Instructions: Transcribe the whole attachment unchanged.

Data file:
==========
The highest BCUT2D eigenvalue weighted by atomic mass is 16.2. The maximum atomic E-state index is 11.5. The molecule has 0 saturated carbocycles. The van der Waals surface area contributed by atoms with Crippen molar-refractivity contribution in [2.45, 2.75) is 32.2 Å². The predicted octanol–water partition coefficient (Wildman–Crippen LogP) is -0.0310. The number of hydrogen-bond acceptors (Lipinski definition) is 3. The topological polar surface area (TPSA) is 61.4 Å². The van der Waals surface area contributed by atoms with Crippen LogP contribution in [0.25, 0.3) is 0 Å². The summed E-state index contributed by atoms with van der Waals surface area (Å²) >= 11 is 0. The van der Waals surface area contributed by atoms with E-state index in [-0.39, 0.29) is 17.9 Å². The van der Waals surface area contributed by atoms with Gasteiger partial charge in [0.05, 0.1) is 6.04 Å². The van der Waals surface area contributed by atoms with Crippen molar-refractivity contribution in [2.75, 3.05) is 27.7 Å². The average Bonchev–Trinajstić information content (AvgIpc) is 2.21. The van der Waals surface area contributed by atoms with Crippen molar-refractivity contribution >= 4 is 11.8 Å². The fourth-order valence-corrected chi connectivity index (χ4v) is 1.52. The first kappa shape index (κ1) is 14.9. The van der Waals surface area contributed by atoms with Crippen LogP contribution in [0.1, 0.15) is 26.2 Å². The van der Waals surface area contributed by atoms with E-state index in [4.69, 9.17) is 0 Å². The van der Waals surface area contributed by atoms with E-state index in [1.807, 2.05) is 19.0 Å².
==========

The highest BCUT2D eigenvalue weighted by atomic mass is 16.2. The maximum atomic E-state index is 11.5. The molecule has 0 saturated carbocycles. The van der Waals surface area contributed by atoms with Crippen molar-refractivity contribution in [2.45, 2.75) is 32.2 Å². The predicted octanol–water partition coefficient (Wildman–Crippen LogP) is -0.0310. The number of hydrogen-bond acceptors (Lipinski definition) is 3. The topological polar surface area (TPSA) is 61.4 Å². The van der Waals surface area contributed by atoms with Crippen LogP contribution in [0.25, 0.3) is 0 Å². The summed E-state index contributed by atoms with van der Waals surface area (Å²) >= 11 is 0. The van der Waals surface area contributed by atoms with E-state index in [-0.39, 0.29) is 17.9 Å². The van der Waals surface area contributed by atoms with Gasteiger partial charge in [0.05, 0.1) is 6.04 Å². The van der Waals surface area contributed by atoms with Crippen molar-refractivity contribution in [2.75, 3.05) is 27.7 Å². The average Bonchev–Trinajstić information content (AvgIpc) is 2.21. The van der Waals surface area contributed by atoms with Crippen molar-refractivity contribution >= 4 is 11.8 Å². The fourth-order valence-corrected chi connectivity index (χ4v) is 1.52. The first kappa shape index (κ1) is 14.9. The van der Waals surface area contributed by atoms with Crippen LogP contribution in [0.1, 0.15) is 26.2 Å². The van der Waals surface area contributed by atoms with E-state index in [4.69, 9.17) is 0 Å². The van der Waals surface area contributed by atoms with E-state index in [1.807, 2.05) is 19.0 Å².